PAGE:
Describing functional diversity of brain regions and brain networks.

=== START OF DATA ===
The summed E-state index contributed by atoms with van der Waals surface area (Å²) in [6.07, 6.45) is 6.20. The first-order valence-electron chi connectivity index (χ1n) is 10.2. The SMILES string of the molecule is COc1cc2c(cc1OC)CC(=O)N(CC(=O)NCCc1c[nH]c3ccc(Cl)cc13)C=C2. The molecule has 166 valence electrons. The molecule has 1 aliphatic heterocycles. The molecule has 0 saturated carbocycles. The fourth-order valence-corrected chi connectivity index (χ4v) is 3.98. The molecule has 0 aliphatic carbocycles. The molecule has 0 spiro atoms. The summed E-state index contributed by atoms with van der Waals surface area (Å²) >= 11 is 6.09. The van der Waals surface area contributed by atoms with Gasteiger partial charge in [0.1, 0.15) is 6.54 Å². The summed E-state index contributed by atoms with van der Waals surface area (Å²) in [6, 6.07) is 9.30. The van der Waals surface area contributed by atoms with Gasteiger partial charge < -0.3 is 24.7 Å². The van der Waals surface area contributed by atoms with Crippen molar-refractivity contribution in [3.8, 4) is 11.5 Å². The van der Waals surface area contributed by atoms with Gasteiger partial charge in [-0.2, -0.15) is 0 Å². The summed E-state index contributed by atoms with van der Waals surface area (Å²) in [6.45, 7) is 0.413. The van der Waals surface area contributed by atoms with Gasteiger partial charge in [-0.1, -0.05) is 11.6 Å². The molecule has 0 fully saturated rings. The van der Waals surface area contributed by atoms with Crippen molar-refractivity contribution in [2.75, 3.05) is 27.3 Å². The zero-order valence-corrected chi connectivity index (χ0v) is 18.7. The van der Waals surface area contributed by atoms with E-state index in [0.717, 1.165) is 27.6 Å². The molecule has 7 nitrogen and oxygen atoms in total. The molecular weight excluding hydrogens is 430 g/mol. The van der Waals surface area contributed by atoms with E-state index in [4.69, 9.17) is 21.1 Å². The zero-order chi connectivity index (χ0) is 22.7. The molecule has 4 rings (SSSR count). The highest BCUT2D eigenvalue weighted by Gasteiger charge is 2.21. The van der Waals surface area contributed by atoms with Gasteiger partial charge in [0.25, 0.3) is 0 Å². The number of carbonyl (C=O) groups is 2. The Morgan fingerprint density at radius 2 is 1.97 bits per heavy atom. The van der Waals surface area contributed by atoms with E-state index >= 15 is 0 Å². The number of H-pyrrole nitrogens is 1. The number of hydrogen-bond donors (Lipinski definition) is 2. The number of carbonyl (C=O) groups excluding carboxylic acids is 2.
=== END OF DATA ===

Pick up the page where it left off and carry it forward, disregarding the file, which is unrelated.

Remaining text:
ABSTRACT: Despite the general acceptance that functional specialization plays an important role in brain function, there is little consensus about its extent in the brain. We sought to advance the understanding of this question by employing a data-driven approach that capitalizes on the existence of large databases of neuroimaging data. We quantified the diversity of activation in brain regions as a way to characterize the degree of functional specialization. To do so, brain activations were classified in terms of task domains, such as vision, attention, and language, which determined a region's functional fingerprint. We found that the degree of diversity varied considerably across the brain. We also quantified novel properties of regions and of networks that inform our understanding of several task-positive and task-negative networks described in the literature, including defining functional fingerprints for entire networks and measuring their functional assortativity, namely the degree to which they are composed of regions with similar functional fingerprints. Our results demonstrate that some brain networks exhibit strong assortativity, whereas other networks consist of relatively heterogeneous parts. In sum, rather than characterizing the contributions of individual brain regions using task-based functional attributions, we instead quantified their dispositional tendencies, and related those to each region's affiliative properties in both task-positive and task-negative contexts.